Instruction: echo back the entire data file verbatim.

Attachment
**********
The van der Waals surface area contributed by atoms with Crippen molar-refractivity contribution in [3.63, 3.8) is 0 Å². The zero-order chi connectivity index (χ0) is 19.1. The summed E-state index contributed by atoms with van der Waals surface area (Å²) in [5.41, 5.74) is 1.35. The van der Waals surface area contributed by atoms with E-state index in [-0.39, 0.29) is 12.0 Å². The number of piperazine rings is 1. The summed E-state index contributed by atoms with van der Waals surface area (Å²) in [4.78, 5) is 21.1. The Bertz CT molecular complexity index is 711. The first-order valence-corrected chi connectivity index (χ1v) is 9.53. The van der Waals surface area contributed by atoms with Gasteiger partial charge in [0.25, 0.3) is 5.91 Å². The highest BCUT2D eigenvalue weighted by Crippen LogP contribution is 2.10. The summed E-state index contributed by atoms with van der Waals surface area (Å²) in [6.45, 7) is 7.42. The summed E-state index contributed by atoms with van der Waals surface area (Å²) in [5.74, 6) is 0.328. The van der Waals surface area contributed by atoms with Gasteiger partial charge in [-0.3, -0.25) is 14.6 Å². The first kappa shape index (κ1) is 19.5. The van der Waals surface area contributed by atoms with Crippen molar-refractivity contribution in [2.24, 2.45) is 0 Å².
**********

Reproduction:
The van der Waals surface area contributed by atoms with Crippen molar-refractivity contribution in [3.63, 3.8) is 0 Å². The zero-order chi connectivity index (χ0) is 19.1. The summed E-state index contributed by atoms with van der Waals surface area (Å²) in [5.41, 5.74) is 1.35. The van der Waals surface area contributed by atoms with E-state index in [-0.39, 0.29) is 12.0 Å². The number of piperazine rings is 1. The summed E-state index contributed by atoms with van der Waals surface area (Å²) in [4.78, 5) is 21.1. The Bertz CT molecular complexity index is 711. The first-order valence-corrected chi connectivity index (χ1v) is 9.53. The van der Waals surface area contributed by atoms with Gasteiger partial charge in [0.25, 0.3) is 5.91 Å². The highest BCUT2D eigenvalue weighted by Crippen LogP contribution is 2.10. The summed E-state index contributed by atoms with van der Waals surface area (Å²) in [6.45, 7) is 7.42. The summed E-state index contributed by atoms with van der Waals surface area (Å²) in [5.74, 6) is 0.328. The van der Waals surface area contributed by atoms with Gasteiger partial charge in [-0.3, -0.25) is 14.6 Å². The first kappa shape index (κ1) is 19.5. The van der Waals surface area contributed by atoms with Crippen molar-refractivity contribution in [2.24, 2.45) is 0 Å².